# Was logistic regression based on Boltzmann distribution from statistical mechanics?

Ever since seeing the logistic distribution for the first time many years ago, I always thought of it as an application of the Boltzmann distribution. Whoever developed it may had seen the Boltzmann distribution and applied it to economics or whatever the first application it was.

Is this true in historical context? Was it developed this way?

Here's the logistic equation as a log-linear model: $$\Pr(Y_i=c) = \frac{e^{\boldsymbol\beta_c \cdot \mathbf{X}_i}}{\sum_h e^{\boldsymbol\beta_h \cdot \mathbf{X}_i}}$$

Here's the Boltzmann distribution: $$p_i={\frac{e^{- {\varepsilon}_i / k T}}{\sum_{j=1}^{M}{e^{- {\varepsilon}_j / k T}}}}$$

• Historically, no. But as Richard Feynman was fond of pointing out, the same problems have the same solutions. – Nick Cox Apr 11 '18 at 8:26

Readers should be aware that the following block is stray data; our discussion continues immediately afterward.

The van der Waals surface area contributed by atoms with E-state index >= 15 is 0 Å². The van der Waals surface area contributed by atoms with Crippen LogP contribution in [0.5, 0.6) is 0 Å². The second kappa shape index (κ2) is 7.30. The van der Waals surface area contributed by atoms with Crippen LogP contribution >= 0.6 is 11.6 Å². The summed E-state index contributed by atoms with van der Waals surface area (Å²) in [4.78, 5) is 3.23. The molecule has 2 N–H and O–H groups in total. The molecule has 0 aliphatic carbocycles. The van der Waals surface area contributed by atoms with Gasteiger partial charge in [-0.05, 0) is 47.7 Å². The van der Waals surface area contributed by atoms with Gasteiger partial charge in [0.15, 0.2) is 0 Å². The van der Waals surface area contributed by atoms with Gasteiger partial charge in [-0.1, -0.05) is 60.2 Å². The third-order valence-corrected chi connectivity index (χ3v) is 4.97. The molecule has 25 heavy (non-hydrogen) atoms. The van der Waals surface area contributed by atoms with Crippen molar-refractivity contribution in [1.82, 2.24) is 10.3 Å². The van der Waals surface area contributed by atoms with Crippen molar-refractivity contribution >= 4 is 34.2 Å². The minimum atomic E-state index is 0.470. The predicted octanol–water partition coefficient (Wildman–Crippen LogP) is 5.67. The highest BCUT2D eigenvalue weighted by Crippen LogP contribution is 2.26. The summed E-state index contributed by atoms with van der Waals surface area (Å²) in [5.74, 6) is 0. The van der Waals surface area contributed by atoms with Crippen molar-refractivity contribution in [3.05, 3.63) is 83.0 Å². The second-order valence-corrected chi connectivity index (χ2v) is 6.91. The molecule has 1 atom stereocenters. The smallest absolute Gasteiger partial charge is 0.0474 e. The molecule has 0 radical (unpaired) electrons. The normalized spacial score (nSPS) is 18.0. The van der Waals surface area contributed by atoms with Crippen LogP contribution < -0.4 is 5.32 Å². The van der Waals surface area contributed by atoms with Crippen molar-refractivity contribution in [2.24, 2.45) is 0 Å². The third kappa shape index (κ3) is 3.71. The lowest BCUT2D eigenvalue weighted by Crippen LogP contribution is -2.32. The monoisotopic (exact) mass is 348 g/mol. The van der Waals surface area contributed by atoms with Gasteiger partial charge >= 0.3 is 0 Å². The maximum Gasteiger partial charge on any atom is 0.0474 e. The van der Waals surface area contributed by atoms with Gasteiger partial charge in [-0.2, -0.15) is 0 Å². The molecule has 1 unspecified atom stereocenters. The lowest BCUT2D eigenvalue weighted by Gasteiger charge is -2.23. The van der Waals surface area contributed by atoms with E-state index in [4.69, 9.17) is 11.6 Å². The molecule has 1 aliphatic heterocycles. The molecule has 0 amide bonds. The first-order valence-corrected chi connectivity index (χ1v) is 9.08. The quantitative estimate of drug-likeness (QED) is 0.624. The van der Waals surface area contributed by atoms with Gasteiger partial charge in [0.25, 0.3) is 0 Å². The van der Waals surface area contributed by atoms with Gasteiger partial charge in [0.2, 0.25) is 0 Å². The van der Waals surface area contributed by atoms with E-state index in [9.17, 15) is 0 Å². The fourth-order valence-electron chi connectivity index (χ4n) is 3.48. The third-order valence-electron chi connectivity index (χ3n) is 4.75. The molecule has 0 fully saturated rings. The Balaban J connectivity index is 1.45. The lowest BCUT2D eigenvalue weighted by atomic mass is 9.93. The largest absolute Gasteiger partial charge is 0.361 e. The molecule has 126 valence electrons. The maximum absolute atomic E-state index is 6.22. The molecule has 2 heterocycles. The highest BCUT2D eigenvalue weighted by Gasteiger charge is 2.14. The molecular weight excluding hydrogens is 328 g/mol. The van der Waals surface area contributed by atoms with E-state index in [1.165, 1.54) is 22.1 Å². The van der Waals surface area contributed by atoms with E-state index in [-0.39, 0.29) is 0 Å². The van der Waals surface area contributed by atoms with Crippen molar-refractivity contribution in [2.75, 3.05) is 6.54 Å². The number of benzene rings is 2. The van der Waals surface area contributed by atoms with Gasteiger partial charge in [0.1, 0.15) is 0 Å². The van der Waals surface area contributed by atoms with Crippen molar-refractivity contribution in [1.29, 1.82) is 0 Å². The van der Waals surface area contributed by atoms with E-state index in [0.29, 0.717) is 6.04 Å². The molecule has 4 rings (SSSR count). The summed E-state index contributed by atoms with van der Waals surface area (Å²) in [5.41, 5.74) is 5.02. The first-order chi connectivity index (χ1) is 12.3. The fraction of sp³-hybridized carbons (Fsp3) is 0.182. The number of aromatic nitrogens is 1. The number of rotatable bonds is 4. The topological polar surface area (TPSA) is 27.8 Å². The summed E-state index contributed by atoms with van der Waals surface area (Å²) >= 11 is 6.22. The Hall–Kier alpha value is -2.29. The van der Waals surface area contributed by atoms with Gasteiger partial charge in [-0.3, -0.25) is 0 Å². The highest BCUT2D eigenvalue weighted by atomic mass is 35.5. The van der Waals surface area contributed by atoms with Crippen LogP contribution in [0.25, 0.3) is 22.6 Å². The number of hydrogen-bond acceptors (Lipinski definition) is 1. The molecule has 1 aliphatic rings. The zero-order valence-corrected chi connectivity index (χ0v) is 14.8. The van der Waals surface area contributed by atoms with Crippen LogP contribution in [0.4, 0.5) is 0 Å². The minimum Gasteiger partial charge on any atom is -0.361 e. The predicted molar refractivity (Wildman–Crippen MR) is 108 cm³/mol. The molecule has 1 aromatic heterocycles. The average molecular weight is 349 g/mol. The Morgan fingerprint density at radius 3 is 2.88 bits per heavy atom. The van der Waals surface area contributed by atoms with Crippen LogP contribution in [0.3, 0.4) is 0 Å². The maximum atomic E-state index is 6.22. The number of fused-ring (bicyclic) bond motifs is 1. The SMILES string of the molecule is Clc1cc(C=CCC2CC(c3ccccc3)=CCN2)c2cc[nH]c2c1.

• Joseph Berkson's 1944 paper is self-aware about history and parallel work by E.B. Wilson. Application of the logistic function to bio-assay. Journal of the American Statistical Association 39: 357-365. Sir David Cox's most important papers on this topic were in the 1950s. Logit, meaning $\log[p / (1 - p)]$ before it was named, was used as a transformation for $0 < p < 1$ at least in the 1930s. . – Nick Cox Apr 11 '18 at 8:22